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No avalanche deaths in Utah for 1st time in 26 years

By Jed Boal  |  Posted Apr 14th, 2017 @ 9:00pm


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SALT LAKE CITY — As the winter recreation season begins to wind down, Utah avalanche experts are marking a milestone. For the first time in 26 years, no one was killed in an avalanche in Utah this winter.

Avalanches are still possible, but forecasters are thrilled about such a safe season. Over the last 25 years, the state has averaged four avalanche fatalities each year.

Because of several big storms, this seems an unlikely season for zero fatalities in the backcountry.

"Of course we've had lots of snow. We had lots of avalanches. We've even had a couple of close calls. But at the end of the day, everybody came out on top. We are super stoked," said Craig Gordon, an avalanche forecaster for the U.S. Forest Service Utah Avalanche Center.

Gordon said this season's frequent storms actually helped keep the snowpack stable. "The thing we were missing this year was the sugary snow near the ground," he explained.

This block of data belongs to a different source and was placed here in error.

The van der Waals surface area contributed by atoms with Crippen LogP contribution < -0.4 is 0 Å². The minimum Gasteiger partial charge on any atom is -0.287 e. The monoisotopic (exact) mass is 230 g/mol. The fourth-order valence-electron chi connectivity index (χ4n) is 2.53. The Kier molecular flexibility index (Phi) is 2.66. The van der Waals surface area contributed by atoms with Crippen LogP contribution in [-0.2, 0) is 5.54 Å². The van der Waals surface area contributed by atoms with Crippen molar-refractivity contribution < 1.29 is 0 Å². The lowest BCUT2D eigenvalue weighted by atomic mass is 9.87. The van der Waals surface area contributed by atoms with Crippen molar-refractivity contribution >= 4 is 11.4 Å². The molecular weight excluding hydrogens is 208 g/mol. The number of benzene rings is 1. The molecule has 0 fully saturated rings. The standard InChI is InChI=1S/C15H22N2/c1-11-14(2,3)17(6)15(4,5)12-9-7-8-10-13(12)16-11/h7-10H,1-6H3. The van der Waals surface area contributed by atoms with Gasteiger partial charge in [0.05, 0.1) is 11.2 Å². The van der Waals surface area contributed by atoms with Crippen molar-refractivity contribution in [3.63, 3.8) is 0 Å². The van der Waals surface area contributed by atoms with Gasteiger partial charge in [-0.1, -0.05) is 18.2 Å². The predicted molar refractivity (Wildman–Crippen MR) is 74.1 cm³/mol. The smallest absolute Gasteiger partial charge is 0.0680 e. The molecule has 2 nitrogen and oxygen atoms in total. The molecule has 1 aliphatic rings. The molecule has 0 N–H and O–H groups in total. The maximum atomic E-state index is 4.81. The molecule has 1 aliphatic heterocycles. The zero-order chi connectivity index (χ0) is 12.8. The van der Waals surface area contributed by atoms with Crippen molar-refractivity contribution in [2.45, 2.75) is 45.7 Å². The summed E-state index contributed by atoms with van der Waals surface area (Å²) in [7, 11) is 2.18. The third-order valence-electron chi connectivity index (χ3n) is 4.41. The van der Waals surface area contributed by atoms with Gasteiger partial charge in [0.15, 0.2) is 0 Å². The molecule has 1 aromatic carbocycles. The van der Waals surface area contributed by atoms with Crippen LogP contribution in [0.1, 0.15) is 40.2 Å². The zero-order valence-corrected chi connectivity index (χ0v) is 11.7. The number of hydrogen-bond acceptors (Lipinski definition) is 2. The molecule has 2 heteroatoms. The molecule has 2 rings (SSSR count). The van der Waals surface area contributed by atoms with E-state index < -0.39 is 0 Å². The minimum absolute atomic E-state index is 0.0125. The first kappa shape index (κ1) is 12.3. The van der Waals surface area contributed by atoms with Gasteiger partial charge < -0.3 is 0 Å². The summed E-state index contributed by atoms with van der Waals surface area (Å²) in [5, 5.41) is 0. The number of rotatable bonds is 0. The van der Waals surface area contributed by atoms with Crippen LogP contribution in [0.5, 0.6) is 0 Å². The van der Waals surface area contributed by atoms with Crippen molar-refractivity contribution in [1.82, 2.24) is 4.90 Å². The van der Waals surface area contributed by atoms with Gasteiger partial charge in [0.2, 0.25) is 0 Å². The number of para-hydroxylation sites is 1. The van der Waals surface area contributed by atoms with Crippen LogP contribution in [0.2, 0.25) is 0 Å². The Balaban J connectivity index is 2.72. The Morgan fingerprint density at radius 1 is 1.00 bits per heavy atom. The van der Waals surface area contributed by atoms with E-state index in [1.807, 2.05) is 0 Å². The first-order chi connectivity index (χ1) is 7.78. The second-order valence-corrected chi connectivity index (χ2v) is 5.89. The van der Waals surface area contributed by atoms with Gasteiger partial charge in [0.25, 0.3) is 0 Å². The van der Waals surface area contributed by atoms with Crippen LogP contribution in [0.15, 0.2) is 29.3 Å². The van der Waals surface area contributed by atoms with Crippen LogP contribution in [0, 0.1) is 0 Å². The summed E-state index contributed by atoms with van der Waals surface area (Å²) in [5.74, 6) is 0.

That's the kind of weak layer that develops when storms are scarce. When the next storm finally arrives, "we put a thick, cohesive slab on top of that, and then all bets are off," Gordon said. Avalanche safety gear, beacons, shovels, probes and airbags also give people caught in an avalanche a better chance to survive. Even more important, Gordon said, backcountry skiers and snowmobilers today have avalanche forecast information right at their fingertips.

"The avoidance factor here is really the key to a long life in the backcountry," he said.

Two decades ago the phone line was the only resource for avalanche forecasts.

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By 2005, about 400,000 people a year were accessing forecasts online and through emails. This year, 1.4 million people contacted the avalanche center as its mobile app became very popular.

"At the Utah Avalanche Center our main calling is to keep people on top of the greatest snow on earth rather than buried beneath it," Gordon said. He said the snowpack remaining in the high country is deep, predictable and mostly stable; however, avalanche conditions can still change rapidly and sloughing snow as the day warms is common.

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The Utah Avalanche Center will put out its last avalanche forecast of the season on Sunday.

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